More from Haidt

I was unaware of how angry he is about the condition of the universities.
JOHN LEO: So you got a lot of attention.

JONATHAN HAIDT: Since Halloween, especially. Look, I graduated from Yale in ’85. Yale is very devoted to social justice. It’s very devoted to affirmative action. Now no place is perfect. But it’s probably among the best places in the country. And to have protesters saying it’s such a thoroughly racist place that it needs a total reformation – they call the protest group ”Next Yale”– they demand “Next Yale”!... And these were not requests. This was not a discussion. This was framed as an ultimatum given to the president – and they gave him I think six days to respond, or else. And I am just so horrified that the president of Yale, Peter Salovey, responded by the deadline. And when he responded, he did not say, on the one hand, the protesters have good points; on the other hand, we also need to guarantee free speech; and, by the way, it’s not appropriate to scream obscenities at professors.

JOHN LEO: Or the threat to one professor: “We know where you live”?

JONATHAN HAIDT: I didn’t even know about that. The president was supposed to be the grown-up in the room. He was supposed to show some wisdom, some balance, and some strength. And so we’ve seen, basically what can really only be called Maoist moral bullying – am we saw it very clearly at Claremont McKenna.... As far as I’m concerned, “Next Yale” can go find its own “Next Alumni.” I don’t plan to give to Yale ever again, unless it reverses course.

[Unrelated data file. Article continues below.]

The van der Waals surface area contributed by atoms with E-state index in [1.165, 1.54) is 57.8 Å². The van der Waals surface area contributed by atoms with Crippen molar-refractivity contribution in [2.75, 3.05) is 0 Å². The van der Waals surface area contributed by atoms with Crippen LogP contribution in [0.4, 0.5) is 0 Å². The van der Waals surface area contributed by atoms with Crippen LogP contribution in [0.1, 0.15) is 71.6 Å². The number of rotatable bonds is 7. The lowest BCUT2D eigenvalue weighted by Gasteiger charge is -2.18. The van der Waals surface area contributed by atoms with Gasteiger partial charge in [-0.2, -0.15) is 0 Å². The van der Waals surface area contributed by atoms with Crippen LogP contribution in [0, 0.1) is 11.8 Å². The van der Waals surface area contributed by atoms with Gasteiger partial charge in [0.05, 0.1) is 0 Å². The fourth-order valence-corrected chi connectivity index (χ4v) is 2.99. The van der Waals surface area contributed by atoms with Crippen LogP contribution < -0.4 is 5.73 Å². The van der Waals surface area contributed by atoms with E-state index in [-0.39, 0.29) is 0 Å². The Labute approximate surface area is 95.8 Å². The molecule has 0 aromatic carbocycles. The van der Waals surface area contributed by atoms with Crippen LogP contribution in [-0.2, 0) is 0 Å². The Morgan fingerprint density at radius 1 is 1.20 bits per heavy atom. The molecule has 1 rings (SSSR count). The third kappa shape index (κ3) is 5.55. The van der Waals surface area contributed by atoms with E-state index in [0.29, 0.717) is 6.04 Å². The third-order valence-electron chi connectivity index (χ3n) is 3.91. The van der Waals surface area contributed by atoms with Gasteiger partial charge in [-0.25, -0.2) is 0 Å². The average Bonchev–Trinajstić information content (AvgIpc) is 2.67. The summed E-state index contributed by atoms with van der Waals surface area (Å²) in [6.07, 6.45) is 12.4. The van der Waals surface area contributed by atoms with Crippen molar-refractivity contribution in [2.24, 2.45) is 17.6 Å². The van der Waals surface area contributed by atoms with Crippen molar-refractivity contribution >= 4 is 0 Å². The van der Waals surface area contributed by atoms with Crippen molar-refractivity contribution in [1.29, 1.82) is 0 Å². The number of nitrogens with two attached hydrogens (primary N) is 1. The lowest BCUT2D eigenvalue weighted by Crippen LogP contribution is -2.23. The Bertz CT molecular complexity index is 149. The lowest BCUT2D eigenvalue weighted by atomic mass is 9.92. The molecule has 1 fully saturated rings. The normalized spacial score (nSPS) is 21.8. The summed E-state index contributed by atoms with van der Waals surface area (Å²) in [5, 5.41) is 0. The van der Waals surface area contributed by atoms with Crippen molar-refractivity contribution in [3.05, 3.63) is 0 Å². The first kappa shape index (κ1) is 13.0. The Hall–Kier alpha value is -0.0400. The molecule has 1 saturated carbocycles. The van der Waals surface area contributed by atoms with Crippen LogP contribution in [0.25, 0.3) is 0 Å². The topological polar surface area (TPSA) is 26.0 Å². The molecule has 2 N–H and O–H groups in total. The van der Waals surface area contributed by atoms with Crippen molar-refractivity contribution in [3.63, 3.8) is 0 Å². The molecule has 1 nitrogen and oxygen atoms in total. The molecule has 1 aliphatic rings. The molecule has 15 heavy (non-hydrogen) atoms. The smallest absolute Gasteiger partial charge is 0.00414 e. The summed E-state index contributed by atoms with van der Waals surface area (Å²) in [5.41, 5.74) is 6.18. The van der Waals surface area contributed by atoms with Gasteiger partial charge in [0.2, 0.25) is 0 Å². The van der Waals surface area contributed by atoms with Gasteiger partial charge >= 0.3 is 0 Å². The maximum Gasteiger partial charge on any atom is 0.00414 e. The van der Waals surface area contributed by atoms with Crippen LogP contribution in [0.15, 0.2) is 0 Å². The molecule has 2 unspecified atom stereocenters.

JOHN LEO; How did they cut themselves off?

JONATHAN HAIDT: They’re so devoted to social justice, and they have accepted the rule that you can never, ever blame victims, so if a group of victims makes demands, you cannot argue back. You must accept the demands.... Anthro[pology] is completely lost. I mean, it’s really militant activists. They’ve taken the first step towards censoring Israel. They’re not going to have anything to do with Israeli scholars any more. So it’s now – it’s the seventh victim group. For many years now, there have been six sacred groups. You know, the big three are African-Americans, women and LGBT. That’s where most of the action is. Then there are three other groups: Latinos, Native Americans….

JOHN LEO: You have to say Latinx now.

JONATHAN HAIDT: I do not intend to say that. Latinos, Native Americans, and people with disabilities. So those are the six that have been there for a while. But now we have a seventh–Muslims. Something like 70 or 75 percent of America is now in a protected group. This is a disaster for social science because social science is really hard to begin with. And now you have to try to explain social problems without saying anything that casts any blame on any member of a protected group.
Somewhat like myself, he has no obvious recourse to politics -- he says that he no longer considers himself a Democrat, but is horrified by the Republican party as well. Maybe he'll join me in voting for Jim Webb, if he decides to run as an independent. That would make two of us, plus I think Webb has a large family. We could break into the double digits.


Cassandra said...

I'm glad you linked this interview. I read it recently and thought it was excellent. More later (got to put out that fire in my hair!).

Elise said...

I recently read "White Guilt" by Shelby Steele. He recounts an incident from the 60s in which he says he could see the president of his university go from being the adult in the room to someone who felt unable to stand up to the protesters' demands. Interesting to read of it happening again.

Joel Leggett said...